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Gyeongju Historic Areas
Site number:
Type of site: Cultural
Date: 7-10th century
Date of Inscription: 2000
Location: Asia, Republic of Korea, Kyongju City, Kyongsangbuk-do Province
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Description: The Gyeongju Historic Areas enclose a notable concentration of exceptional Korean Buddhist art examples, markedly in the shape of sculptures, reliefs, pagodas, and the vestiges of temples and palaces coming from the zenith of this type of distinctive artistic expression (7th-10th centuries). --WHMNet paraphrase from the description at WHC Site, where additional information is available. For 360 degree imaging of this site, click here.
  The Gyeongju Historic Areas of South Korea were designated as a World Heritage Site by UNESCO in 2000 CE. The protected areas encompass the ruins of temples and palaces, outdoor pagodas and statuary, and other cultural artifacts left by the Silla Kingdom. The historic areas are sometimes known as one of the largest outdoor museums in the world. The Mount Namsan belt is anchored by Mount Namsan, a mountain that was held sacred by the Silla people. Both Buddhist artifacts and artifacts related to Shamanism that predate the introduction of Buddhism to Korea have been found at this site. The main attractions of this portion of the Gyeongju Historic Areas are the ruins of Banwolseong (Half-moon Palace/Fortress), the Gyerim forest, the ruins and reconstructions of the pavilions at the artificial Anapji Pond, the ruins of the Imhaejeon Palace, and the famous Cheomseongdae Observatory. According to the excavated foundation stones, Hwangnyongsa was the largest temple ever built in Korea and covered 72,500㎡. The Bunhwagsa Temple exists today at a fraction of its size. In the past, it was one of the most important Buddhist temples. A stone pagoda made from brick-like stones is a popular ruin. It is believed to have had seven or nine stories but only three remain today. --Wikipedia. Text is available under the Creative Commons Attribution-ShareAlike License. For 360 degree imaging of this site, click here.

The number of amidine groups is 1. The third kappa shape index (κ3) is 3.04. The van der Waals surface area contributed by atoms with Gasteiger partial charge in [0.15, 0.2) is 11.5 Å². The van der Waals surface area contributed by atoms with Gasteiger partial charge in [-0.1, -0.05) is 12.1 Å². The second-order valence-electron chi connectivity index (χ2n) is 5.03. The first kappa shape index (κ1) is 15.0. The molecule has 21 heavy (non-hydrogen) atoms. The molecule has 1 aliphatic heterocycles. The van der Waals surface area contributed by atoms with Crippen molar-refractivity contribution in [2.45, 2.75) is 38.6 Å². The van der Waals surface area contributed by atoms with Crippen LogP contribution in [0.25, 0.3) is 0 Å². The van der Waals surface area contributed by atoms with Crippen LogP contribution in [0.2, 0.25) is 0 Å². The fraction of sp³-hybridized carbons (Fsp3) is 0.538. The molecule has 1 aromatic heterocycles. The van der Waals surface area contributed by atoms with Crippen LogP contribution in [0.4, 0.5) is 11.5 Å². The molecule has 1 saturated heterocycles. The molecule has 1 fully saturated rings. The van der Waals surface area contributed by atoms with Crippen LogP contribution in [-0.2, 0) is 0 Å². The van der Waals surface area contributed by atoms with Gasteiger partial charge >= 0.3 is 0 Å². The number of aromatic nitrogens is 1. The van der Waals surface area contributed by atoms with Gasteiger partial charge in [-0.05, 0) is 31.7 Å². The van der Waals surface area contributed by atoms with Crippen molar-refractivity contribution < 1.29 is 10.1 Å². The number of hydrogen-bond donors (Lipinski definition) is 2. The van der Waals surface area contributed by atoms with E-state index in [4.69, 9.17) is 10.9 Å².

Reference: 1. UNESCO World Heritage Center, Site Page.
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